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US, President, Donald Trump
President Donald Trump listens during a Cabinet meeting in the Cabinet Room of the White House, July 16, 2019, in Washington. VOA

Support for U.S. President Donald Trump increased slightly among Republicans after he lashed out on Twitter over the weekend in a racially charged attack on four minority Democratic congresswomen, a Reuters/Ipsos public opinion poll shows.

The national survey, conducted on Monday and Tuesday after Trump told the lawmakers they should “go back and help fix the totally broken and crime infested places from which they came,” showed his net approval among members of his Republican Party rose by 5 percentage points to 72%, compared with a similar poll that ran last week.

Trump, who is seeking re-election next year, has lost support, however, with Democrats and independents since the Sunday tweetstorm.

Among independents, about three out of 10 said they approved of Trump, down from four out of 10 a week ago. His net approval – the percentage who approve minus the percentage who disapprove – dropped by 2 points among Democrats in the poll.

US, President, Donald Trump
President Donald Trump portrays Rep. Rashida Tlaib, D-Mich., left, Rep. Ilhan Omar, D-Minn., 2nd left, Rep. Alexandria Ocasio-Cortez, D-NY., 3rd left, and Rep. Ayanna Pressley, D-Mass., right, as foreign-born troublemakers. VOA

Trump’s overall approval remained unchanged over the past week. According to the poll, 41% of the U.S. public said they approved of his performance in office, while 55% disapproved.

The results showed strong Republican backing for Trump as the Democratic-led U.S. House of Representatives passed a symbolic resolution on Tuesday, largely along party lines, to condemn him for “racist comments” against the four Democratic lawmakers.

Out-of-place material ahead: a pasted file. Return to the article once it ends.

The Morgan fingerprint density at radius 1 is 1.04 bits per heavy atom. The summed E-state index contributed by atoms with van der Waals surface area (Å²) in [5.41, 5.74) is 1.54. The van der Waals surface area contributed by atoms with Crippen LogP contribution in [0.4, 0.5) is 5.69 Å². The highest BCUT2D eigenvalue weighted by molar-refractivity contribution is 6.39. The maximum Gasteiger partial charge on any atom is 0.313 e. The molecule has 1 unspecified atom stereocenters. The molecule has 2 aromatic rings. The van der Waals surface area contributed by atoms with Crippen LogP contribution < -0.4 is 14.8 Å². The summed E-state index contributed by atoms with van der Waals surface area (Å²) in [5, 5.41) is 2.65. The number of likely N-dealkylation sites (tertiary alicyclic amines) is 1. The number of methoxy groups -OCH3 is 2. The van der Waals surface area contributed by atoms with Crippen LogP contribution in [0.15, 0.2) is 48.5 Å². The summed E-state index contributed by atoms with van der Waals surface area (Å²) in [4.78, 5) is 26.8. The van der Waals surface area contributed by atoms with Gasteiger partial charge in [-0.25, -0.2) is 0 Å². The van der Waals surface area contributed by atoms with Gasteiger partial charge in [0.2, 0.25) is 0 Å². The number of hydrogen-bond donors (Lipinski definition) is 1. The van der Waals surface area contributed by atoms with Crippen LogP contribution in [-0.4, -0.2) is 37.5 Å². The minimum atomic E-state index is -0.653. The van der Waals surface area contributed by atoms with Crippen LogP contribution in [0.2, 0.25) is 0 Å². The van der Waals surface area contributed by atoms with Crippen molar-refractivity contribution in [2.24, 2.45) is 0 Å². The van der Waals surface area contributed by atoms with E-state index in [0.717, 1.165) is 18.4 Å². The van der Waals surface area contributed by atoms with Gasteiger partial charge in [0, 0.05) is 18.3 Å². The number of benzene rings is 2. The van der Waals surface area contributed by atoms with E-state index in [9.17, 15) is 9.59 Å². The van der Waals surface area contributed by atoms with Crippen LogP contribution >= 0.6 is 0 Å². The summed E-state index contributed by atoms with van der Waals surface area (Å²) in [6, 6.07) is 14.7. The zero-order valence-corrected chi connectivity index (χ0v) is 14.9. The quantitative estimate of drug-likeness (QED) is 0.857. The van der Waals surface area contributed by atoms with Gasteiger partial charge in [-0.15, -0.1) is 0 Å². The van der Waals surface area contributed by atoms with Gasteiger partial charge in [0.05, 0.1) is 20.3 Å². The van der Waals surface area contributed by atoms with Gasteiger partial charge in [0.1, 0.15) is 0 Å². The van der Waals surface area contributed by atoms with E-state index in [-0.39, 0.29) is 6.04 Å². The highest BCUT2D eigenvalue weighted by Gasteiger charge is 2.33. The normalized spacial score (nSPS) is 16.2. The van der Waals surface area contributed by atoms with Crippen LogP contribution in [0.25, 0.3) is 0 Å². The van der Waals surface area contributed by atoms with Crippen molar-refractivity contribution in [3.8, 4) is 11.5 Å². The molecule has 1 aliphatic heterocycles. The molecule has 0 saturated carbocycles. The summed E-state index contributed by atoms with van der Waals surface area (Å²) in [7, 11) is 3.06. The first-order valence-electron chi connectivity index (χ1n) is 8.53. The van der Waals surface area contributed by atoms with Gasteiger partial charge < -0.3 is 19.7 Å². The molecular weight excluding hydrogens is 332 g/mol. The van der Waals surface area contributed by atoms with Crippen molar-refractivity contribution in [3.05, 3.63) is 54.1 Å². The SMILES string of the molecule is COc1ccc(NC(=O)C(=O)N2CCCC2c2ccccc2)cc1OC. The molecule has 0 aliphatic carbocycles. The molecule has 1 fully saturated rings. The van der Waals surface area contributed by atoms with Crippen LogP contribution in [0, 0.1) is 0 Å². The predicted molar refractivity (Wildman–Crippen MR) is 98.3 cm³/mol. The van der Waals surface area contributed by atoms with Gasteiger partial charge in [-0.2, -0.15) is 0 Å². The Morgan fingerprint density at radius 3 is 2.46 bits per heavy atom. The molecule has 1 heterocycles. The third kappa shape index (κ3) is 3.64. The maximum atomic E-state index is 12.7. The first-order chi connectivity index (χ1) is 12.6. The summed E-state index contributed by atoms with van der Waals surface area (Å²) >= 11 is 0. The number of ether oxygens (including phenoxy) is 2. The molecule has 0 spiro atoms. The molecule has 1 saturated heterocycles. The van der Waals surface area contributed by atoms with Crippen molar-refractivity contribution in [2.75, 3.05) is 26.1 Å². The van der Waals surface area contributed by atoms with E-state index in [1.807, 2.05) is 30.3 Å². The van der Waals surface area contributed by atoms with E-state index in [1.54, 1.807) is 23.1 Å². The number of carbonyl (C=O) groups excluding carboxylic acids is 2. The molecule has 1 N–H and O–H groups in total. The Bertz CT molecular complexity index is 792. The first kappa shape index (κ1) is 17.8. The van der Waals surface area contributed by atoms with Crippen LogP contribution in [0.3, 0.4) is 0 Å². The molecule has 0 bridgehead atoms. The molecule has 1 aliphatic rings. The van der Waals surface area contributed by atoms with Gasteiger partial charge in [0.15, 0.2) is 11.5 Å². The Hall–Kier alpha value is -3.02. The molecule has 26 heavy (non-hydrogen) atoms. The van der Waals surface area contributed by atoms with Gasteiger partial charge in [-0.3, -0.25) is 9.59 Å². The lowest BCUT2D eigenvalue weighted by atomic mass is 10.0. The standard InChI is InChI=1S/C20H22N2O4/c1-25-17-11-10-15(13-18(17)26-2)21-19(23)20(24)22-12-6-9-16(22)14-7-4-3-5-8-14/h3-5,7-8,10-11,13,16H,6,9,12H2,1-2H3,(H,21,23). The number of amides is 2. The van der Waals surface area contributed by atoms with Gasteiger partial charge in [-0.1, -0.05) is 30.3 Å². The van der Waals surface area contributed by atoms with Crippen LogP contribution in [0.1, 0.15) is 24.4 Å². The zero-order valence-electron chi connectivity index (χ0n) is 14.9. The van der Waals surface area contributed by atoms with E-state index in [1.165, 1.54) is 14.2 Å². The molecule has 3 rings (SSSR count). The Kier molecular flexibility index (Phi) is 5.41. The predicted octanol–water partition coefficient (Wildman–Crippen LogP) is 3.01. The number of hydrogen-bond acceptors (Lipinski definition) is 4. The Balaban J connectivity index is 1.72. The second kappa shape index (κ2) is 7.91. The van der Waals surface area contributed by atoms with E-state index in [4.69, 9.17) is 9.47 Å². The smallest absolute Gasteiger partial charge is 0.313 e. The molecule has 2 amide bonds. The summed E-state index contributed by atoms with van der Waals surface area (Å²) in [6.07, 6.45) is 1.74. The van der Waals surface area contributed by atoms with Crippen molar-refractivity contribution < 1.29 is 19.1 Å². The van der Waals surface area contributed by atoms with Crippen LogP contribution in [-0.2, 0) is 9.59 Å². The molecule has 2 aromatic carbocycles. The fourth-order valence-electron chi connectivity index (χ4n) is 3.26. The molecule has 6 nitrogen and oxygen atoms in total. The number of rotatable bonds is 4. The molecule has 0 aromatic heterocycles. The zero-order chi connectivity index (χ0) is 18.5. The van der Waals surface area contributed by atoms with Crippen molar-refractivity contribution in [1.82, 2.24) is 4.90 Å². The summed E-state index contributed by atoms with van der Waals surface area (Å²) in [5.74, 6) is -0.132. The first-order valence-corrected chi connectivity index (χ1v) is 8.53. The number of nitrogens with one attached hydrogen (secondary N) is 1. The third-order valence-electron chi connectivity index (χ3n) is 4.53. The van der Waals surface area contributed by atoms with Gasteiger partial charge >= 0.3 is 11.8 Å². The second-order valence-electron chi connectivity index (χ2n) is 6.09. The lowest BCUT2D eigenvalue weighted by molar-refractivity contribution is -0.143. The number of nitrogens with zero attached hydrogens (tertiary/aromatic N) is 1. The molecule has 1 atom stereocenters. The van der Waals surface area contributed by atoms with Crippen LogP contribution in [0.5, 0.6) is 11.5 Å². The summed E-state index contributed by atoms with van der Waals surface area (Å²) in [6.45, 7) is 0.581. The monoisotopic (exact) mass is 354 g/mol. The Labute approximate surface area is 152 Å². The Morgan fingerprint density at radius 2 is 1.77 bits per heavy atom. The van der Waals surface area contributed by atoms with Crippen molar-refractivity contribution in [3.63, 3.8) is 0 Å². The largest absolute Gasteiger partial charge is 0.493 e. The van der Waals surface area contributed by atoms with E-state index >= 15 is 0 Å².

All four U.S. representatives – Alexandria Ocasio-Cortez of New York, Ilhan Omar of Minnesota, Ayanna Pressley of Massachusetts and Rashida Tlaib of Michigan – are U.S. citizens.

Three were born in the United States.

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The public response to Trump’s statements appeared to be a little better for him than in 2017, after the president said there were “very fine people” on both sides of a deadly white nationalist rally in Charlottesville, Virginia.

In that instance, Trump’s net approval dropped by about 10 points a week after the Charlottesville rally.

This time, while Democrats and some independents may see clear signs of racial intolerance woven throughout Trump’s tweets, Republicans are hearing a different message, said Vincent Hutchings, a political science and African-American studies professor at the University of Michigan.

“To Republicans, Trump is simply saying: ‘Hey, if you don’t like America, you can leave,” Hutchings said. “That is not at all controversial. If you already support Trump, then it’s very easy to interpret his comments that way.”

US, President, Donald Trump
The national survey, conducted on Monday and Tuesday after Trump told the lawmakers they should “go back and help fix the totally broken and crime infested places from which they came. Pixabay

By criticizing liberal members of the House, Trump is “doing exactly what Republicans want him to do,” Hutchings said. “He’s taking on groups that they oppose.”

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The Reuters/Ipsos poll was conducted online in English and gathered responses from 1,113 adults, including 478 Democrats and 406 Republicans in the United States. It has a credibility interval, a measure of precision, of 3 percentage points for the entire group and 5 points for Democrats or Republicans. (VOA)